Claas of America made a statement in 2019 with the launch of the new 7000 and 8000 Series combines. The new machines offered bigger grain tanks and a wide range of other features that fit with the competitive harvest market. And they are rotary-designed machines. But for some crops, especially in the Pacific Northwest and the Canadian Prairie, straw walkers are still preferred.
Claas answers with the new two-model 6000 Series line of straw walker combines.
During a virtual press event launching the new machines to the market, Patrick Arnold, product specialist, Claas of America, outlines some key features of the enhanced threshing system on the machines. “This is the only straw walker combine to offer an accelerator drum to balance crop flow and to optimize capacity of the threshing cylinder,” he points out. “The crop feeds more evenly into the threshing cylinder, even in wet harvest conditions, and produces higher centrifugal force for more effective separation.”
The new system is redesigned to include four cylinders for the crop to travel through on the way to the straw walkers. This helps even out the crop flow and provide higher capacity. Arnold says these new models will offer up to 25% more acres per hour than the predecessor Lexion 670.
A look at the threshing system shows four rolls in the system, yet a smooth flow from feeder house to walkers. Arnold notes during a walk-around that this design provides better grain flow with no “hills to climb” for grain moving through the system, compared to the competition. “[The system] provides smooth transition of the crop between cylinders in order to use less power and deliver less stress and twisting on the crop mat … which can deteriorate quality,” he notes.
Like its bigger brothers in the line, the 6000 Series comes outfitted with the automatic systems Claas is known for, including in-cab adjustments of items like the hydraulic concave blanking plate, or the hydraulic threshing concave flap.
That ability for precise adjustment and control during operation can make a difference. Greg Frenzel, product specialist, points to the CEMOS Automatic system that improves performance by autonomously making machine adjustments. “CEMOS Automatic allows operators to gain up to a 10% increase in machine throughput, get up to a 32% cleaner grain sample and improve grain retention by up to 58%, by continuously and autonomously making machine adjustments and optimizing machine performance,” he says.
Gentle on straw, faster on the road
One benefit of a straw-walker combine design is the quality of the straw off the back of the machine. Rotary machines do a great job of threshing; but if producers want to bale that straw, they may find it twisted, broken and not of very high quality. And there are markets that want to see quality straw.
The new Lexion 6000 provides a good mat of quality straw for growers to bale after harvest. Adds Frenzel: “While it may not be a main goal of your harvest, you can still count on high straw quality. The straight-line crop flow design of the threshing unit and the ability to fine-tune your threshing setting makes the Lexion 6000 Series the leader in straw quality, with an extremely high percentage of long, usable straw.”
Other key features for the new machine include a top road speed of 25 mph, which makes getting from field to field in those wide-open spaces more efficient. And Claas has been an industry leader in road speed for combines for some time. This speed is available for both wheeled and tracked models.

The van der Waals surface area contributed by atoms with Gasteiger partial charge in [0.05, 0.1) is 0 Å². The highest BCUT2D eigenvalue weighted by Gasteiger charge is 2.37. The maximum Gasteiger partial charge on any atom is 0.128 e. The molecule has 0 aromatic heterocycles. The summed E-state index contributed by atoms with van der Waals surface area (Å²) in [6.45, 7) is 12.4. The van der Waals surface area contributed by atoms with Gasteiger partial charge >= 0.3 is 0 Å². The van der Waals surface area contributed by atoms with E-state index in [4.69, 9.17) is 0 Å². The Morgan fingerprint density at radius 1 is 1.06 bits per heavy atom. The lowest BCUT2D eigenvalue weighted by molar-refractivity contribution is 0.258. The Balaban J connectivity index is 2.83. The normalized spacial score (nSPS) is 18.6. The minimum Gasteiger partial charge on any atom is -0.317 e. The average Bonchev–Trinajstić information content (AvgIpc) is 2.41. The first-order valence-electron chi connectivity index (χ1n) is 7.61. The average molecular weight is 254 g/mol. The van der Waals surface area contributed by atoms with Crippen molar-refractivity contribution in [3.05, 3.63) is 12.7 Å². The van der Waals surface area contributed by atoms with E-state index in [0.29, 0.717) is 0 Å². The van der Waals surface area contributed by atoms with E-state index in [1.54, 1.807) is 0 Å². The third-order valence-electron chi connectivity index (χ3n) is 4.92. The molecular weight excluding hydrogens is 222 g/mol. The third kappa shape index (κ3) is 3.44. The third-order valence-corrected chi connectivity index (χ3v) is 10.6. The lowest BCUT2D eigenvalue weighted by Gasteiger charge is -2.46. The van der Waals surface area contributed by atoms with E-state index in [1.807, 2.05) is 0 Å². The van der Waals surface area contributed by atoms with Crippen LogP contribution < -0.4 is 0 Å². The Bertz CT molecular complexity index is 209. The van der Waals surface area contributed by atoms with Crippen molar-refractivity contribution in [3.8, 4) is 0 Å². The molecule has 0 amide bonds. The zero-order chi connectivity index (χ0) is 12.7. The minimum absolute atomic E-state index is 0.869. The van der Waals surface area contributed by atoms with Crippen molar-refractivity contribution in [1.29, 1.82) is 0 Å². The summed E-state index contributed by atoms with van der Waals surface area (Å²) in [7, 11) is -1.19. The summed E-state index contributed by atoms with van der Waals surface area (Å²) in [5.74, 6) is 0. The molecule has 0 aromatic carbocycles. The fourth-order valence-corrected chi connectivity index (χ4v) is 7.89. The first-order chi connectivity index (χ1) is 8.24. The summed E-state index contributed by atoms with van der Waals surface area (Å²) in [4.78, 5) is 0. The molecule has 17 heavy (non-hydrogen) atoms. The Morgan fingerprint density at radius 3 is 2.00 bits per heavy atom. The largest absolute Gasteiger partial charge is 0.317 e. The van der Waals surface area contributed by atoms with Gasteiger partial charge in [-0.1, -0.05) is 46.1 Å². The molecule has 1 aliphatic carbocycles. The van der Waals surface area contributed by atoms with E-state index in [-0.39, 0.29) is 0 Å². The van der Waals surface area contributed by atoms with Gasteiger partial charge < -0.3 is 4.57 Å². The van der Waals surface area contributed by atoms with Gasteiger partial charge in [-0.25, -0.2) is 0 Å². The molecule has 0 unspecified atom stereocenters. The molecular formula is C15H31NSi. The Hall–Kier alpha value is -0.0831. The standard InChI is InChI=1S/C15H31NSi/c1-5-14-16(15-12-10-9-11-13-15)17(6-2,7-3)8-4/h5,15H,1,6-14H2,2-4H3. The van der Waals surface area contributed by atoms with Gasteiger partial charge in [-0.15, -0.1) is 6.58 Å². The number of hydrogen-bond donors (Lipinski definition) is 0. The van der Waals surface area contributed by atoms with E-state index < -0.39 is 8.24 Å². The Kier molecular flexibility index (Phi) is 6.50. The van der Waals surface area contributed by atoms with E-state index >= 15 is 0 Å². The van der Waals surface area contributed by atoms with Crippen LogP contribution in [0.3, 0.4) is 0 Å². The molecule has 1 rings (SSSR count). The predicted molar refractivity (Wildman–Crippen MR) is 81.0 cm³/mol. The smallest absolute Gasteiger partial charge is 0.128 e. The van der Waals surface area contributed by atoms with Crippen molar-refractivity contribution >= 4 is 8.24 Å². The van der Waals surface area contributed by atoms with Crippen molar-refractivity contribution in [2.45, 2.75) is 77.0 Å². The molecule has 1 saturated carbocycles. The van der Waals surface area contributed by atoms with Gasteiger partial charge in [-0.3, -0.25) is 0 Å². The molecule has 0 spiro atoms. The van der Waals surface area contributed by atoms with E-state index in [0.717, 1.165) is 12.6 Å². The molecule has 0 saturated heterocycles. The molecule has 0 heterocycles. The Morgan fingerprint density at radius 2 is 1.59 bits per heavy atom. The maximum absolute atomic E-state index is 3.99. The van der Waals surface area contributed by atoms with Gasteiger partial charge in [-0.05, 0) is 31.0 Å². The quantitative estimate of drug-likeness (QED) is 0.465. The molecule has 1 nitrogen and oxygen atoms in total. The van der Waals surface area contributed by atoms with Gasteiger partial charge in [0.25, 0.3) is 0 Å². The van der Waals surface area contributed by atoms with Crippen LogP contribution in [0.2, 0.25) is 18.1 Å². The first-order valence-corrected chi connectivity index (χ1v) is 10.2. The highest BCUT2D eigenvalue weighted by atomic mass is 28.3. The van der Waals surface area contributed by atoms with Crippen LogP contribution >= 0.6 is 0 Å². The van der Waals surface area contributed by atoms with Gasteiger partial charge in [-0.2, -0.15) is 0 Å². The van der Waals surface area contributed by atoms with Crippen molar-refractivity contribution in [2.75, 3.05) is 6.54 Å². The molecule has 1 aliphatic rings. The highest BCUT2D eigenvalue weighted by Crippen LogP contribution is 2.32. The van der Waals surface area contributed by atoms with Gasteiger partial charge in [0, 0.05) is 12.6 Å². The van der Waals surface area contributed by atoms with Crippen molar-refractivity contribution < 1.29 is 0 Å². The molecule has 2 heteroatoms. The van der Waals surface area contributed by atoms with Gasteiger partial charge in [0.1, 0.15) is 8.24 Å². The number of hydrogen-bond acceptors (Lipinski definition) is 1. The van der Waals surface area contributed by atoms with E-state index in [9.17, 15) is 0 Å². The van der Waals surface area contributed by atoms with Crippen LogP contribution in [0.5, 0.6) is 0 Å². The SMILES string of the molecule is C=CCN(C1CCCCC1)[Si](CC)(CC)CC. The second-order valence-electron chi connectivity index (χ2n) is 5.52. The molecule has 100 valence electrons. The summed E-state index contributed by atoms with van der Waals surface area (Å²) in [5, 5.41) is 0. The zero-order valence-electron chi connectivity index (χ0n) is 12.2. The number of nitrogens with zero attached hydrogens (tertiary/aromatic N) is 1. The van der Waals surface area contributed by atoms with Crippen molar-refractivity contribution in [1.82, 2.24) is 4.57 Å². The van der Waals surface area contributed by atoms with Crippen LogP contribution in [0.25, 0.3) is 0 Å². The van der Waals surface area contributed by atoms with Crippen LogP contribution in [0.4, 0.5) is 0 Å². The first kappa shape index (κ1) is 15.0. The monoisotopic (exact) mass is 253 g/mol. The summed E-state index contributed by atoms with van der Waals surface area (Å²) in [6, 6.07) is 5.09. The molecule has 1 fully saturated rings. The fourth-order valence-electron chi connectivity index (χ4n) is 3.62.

The machine also features quicker in-cab conversion between crops, reducing crop conversion time by up to 50%. And the new machines get the updated cab first introduced in the 7000 and 8000 Series machines. For example, you can change threshing speed, chopper speed and residue size control — all with a push button from the cab.
Maintenance and performance
The 6000 Series also features a central lubrication system, so 74 key points of lubrication always have the grease needed, saving you time. The daily maintenance routine is simpler, too, with no need to do a daily air filter maintenance. A short 20-minute machine clean-off time helps as well.
Airflow through the engine cooling system is pulled in from the top of the combine, where the air is cleanest. That flow also pushes down on dust and debris as the machine goes through the field, helping keep the machine cleaner.
One service Claas offers is the On Your Farm parts program. Turner Hagen, technical support specialist, notes: “Owners can customize a unique selection of parts for their machine to keep on their farm, and prevent downtime needed to drive to the dealership [for a part],” he says. The farmer only pays when a part is used, and that program allows farmers to keep needed daily maintenance items on hand, too.
There are two models: the Lexion 6800, with a 10.7-liter Mercedes engine providing 402 hp; and the Lexion 6900, with a 12.8-liter MAN engine with 466 hp. The machines feature what Claas calls “max power,” so that 6800 can move as high as 462 hp if needed in a short burst; for the 6900, the horsepower can climb to 507.
The machines also feature Dynamic Power, which optimizes power and fuel consumption. The company is claiming this power-fuel management approach can reduce fuel use as much as 31% over competitors, at the same time providing a power boost when unloading on the go.
Each of the machines has a 385-bushel grain tank standard, and there is an optional 425-bushel tank available. Auger unload speed can reach speeds up to 5.1 bushels per second. You can learn more about the new machine at claas.com.